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How to Lock Down a Remote PowerShell with a Constrained Endpoint

How can I use constrained endpoints to lock down remote PowerShell access?

When considering whether to allow PowerShell to run on servers, security has been a concern for some system administrators. Despite its powerful and wide-reaching feature set, PowerShell was designed with security in mind from the bottom up, and it is the most secure means of managing Windows Server. In this article, I’m going to show you how to configure a constrained endpoint on Windows Server 2012 to make sure users can only perform a limited set of tasks when connecting to PowerShell remotely.

PowerShell remoting is enabled in Windows Server 2012 out-of-the-box, and by default only users with local administrator privileges can connect to the default endpoint. An endpoint is a set of configuration parameters that determine what permissions and features are available to users connecting to PowerShell across the network. Luckily, it’s possible to create your own custom endpoints. For instance, you might like to create an endpoint that allows helpdesk users to connect remotely to a server without local administrator permissions, and to restrict users to performing a limited set of tasks.

Create a New Endpoint

Login to your server with an account that has local administrator permissions and follow the instructions:

  • Right-click the blue PowerShell icon on the desktop taskbar and select Run as Administrator from the menu.
  • In the PowerShell console, type Get-PSSessionConfiguration and press Enter. This will show you all the existing endpoints on the server. You’ll see the microsoft.powershell endpoint requires users to be a member of the built-in Administrators or Remote Management Users group.
  • To create a new endpoint for your helpdesk, type Register-PSSessionConfiguration -Name “Helpdesk” in the PowerShell window and press Enter. Type Y and press Enter to confirm the action.
  • Type Y and press Enter again to confirm restarting the WinRM service.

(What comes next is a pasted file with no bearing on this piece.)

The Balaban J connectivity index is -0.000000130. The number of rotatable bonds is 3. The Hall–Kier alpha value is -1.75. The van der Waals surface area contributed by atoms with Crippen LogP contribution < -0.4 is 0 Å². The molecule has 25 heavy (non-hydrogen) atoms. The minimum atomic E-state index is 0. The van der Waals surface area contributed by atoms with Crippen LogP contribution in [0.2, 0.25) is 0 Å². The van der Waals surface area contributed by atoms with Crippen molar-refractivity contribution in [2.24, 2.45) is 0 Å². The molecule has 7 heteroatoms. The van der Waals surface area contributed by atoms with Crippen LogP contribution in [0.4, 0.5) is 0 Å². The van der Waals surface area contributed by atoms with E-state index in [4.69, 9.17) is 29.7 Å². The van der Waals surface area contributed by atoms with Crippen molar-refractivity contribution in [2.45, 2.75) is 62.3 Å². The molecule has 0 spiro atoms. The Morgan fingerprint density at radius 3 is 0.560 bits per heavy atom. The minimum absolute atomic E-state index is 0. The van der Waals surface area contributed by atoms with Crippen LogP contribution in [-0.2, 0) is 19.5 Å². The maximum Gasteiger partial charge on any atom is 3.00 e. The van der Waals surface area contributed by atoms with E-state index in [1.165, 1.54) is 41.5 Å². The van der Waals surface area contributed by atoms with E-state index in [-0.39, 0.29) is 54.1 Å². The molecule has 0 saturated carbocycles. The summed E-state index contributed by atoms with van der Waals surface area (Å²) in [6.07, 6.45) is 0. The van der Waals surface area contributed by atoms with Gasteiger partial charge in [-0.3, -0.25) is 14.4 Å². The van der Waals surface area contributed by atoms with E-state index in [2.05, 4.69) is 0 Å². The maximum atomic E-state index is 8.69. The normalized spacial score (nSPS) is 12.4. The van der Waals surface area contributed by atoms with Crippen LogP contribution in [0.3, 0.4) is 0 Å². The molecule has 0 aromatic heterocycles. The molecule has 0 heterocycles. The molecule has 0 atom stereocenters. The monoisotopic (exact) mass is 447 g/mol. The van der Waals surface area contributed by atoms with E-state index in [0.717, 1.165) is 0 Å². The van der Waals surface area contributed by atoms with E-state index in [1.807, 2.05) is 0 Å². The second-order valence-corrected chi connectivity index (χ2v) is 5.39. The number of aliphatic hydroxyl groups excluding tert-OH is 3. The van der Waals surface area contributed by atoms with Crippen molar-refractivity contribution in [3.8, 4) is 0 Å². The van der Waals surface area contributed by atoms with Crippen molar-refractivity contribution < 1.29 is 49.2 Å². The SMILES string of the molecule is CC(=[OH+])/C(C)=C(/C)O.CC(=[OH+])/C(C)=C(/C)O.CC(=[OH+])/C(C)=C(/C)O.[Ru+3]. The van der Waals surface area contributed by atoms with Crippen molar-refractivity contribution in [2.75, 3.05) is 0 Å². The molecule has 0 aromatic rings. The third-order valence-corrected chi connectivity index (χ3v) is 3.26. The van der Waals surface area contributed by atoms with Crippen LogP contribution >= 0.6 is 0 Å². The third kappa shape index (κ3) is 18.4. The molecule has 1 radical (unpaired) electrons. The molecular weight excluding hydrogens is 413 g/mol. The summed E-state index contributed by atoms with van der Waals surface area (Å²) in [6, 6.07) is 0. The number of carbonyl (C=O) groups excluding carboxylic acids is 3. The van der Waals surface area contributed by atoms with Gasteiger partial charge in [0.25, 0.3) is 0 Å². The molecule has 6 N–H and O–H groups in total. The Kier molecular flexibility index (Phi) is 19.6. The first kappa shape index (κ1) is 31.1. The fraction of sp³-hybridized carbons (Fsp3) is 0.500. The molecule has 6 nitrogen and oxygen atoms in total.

• Now we need to set permissions on the new endpoint. Type Set-PSSessionConfiguration –Name Helpdesk –ShowSecurityDescriptorUI and press Enter. Type Y and press Enter to confirm the action.
  • A new window will appear allowing you to set permissions using the GUI. In this case I’m going to give an AD group called Helpdesk full access to the new endpoint. Click OK in the permissions dialog when you’re done.

Configure Constrained Endpoints for Remote PowerShell Access: permissions

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  • Type Y and press Enter again to confirm restarting the WinRM service.
  • Type Get-PSSessionConfiguration and press Enter again, and you’ll see your new endpoint listed.

PowerShell is security transparent, so when users who are only a member of the Helpdesk group connect to the endpoint, they will only be able to perform tasks which their Windows permissions permit.

Connect to the new endpoint

To make a connection to the new endpoint, open PowerShell on a remote computer and type Enter-PSSession -ComputerName <servername> -ConfigurationName Helpdesk and press Enter, replacing <servername> with the name of the remote server where the new endpoint was created.

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Comments (3)

3 responses to “How to Lock Down a Remote PowerShell with a Constrained Endpoint”

  1. PowerShell Remoting: Restricting User Commands

    [...] my previous article, "How to Lock Down a Remote PowerShell with a Constrained Endpoint?," I described how you can create a new remote PowerShell endpoint that doesn’t require users to [...]
  2. Eric Maynard

    Thank you for this article - is it possible to accomplish something similar for local users? I'd like to restrict a specific local user account to only performing the types of tasks described in this article.

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IT consultant, Contributing Editor @PetriFeed, and trainer @Pluralsight. All about Microsoft, Office 365, Azure, and Windows Server.

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